Some students at Port St. Joe Elementary School were recently introduced to a new friend.


This one was furry, walked on four legs and answered to the name Gracie and what she brought to the Bridges classroom and the after-school 21st Century Program for a few minutes was a bit of calm and therapy.


Gracie, a year-old Golden Doodle, visited the classes as her first official therapy “assignment” at the school.


As schedules permit, Gracie’s owner, Valerie Clayton, who teaches technology at the school, hopes to make Gracie’s visits more frequent.


“My intention was to bring her to the schools,” Clayton said. “Her specialty is children.


“Anybody, any dog, has their specialty and children are Gracie’s.”


And, Gracie displayed that specialty early on.


Gracie is a Moss Creek Golden Doodle, bred and raised outside of Tampa.


Clayton was drawn to the site as much for what the dogs accomplished as therapy and service dogs as the breed.


“On their site, they have a Facebook page, I saw how many of the dogs were becoming therapy dogs and service dogs,” Clayton said.


“I was watching all these Golden Doodles making a difference in this world and making a difference in people’s lives.”


Further, Gracie’s early personality test revealed she had the proper disposition.


“They did all the initial training and they said she had the personality to be a therapy or service dog,” Clayton said. “For example, her sister was too hyper and not a good candidate.”


After the initial training, appropriately called “boot camp,” Clayton, who took possession of Gracie in August 2018, had Gracie undergo additional training at Pet Smart in Panama City.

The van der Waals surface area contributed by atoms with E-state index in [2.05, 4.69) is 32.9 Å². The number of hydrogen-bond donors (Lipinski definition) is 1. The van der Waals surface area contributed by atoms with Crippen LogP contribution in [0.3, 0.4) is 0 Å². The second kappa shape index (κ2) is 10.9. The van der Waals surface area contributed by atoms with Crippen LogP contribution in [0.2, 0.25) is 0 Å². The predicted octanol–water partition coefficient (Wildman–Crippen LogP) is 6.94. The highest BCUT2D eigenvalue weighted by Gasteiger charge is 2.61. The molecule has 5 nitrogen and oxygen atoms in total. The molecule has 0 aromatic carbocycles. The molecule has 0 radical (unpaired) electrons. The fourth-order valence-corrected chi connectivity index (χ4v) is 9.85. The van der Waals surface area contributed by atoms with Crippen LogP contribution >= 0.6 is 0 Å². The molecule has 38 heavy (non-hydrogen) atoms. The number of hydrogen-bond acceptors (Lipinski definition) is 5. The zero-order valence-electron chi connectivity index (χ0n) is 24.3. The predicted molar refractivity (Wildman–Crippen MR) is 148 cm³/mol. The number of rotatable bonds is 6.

Gracie then had to pass Alliance for Therapy Dog tests with a volunteer tester.


Her affinity for children again was the highlight.


“We walked with her around Lowe’s and the tester said she nearly flunked,” Clayton said. “Adults in the store seemed to frighten her a bit.


“But near the end, a group of children came up and Gracie loved it. She passed the test. Thank God for those children.”


Through the Alliance for Therapy Dogs Clayton also has insurance for Gracie.


“It is a great program,” Clayton said. “They match puppies with owners.”


Training completed, Gracie recently had her first visits to the elementary school (a trip to the nursing home didn’t go so well).


The first stop was the Bridges classroom, where teacher Lindsay Williams had already taught her students the fundamentals of interaction with a therapy dog: let them sniff one’s scent and ask permission before petting.


Later, there was the stop with the 21st Century classroom of Director Jo Clements and site administrator Karen Minger.


The school setting is appropriate because an aspect of Clayton’s mission (remember, she is a teacher) is education, about therapy and service dogs, the differences and appropriate behavior around them.


“I want to educate the children, I want to educate people,” Clayton said.


In very short strokes, when a service dog is in its harness with its owner, it is on the job, working.


Do not pet the dog or have any other interaction.


A therapy dog is the opposite; the goal is, with permission, to pet the dog as a calming or therapeutic mechanism.


With a half-day coming up for Christmas, Gracie is likely to make one more holiday visit and from there continue to become part of the Gulf District Schools family.